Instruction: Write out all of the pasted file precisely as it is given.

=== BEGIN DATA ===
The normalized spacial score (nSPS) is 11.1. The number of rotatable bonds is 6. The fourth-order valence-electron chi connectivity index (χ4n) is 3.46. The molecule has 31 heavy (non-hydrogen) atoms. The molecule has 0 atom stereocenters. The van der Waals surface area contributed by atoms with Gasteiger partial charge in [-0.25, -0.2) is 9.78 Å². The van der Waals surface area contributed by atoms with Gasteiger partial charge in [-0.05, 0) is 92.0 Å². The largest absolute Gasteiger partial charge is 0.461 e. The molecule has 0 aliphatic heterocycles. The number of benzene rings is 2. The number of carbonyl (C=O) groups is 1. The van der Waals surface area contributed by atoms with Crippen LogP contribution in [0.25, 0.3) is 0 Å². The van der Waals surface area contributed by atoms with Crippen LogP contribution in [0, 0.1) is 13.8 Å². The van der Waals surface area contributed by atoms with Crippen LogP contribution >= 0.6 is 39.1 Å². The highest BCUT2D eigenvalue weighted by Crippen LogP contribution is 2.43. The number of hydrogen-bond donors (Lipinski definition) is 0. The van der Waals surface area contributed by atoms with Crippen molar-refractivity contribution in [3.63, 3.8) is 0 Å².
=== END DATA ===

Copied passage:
The normalized spacial score (nSPS) is 11.1. The number of rotatable bonds is 6. The fourth-order valence-electron chi connectivity index (χ4n) is 3.46. The molecule has 31 heavy (non-hydrogen) atoms. The molecule has 0 atom stereocenters. The van der Waals surface area contributed by atoms with Gasteiger partial charge in [-0.25, -0.2) is 9.78 Å². The van der Waals surface area contributed by atoms with Gasteiger partial charge in [-0.05, 0) is 92.0 Å². The largest absolute Gasteiger partial charge is 0.461 e. The molecule has 0 aliphatic heterocycles. The number of benzene rings is 2. The number of carbonyl (C=O) groups is 1. The van der Waals surface area contributed by atoms with Crippen LogP contribution in [0.25, 0.3) is 0 Å². The van der Waals surface area contributed by atoms with Crippen LogP contribution in [0, 0.1) is 13.8 Å². The van der Waals surface area contributed by atoms with Crippen LogP contribution >= 0.6 is 39.1 Å². The highest BCUT2D eigenvalue weighted by Crippen LogP contribution is 2.43. The number of hydrogen-bond donors (Lipinski definition) is 0. The van der Waals surface area contributed by atoms with Crippen molar-refractivity contribution in [3.63, 3.8) is 0 Å².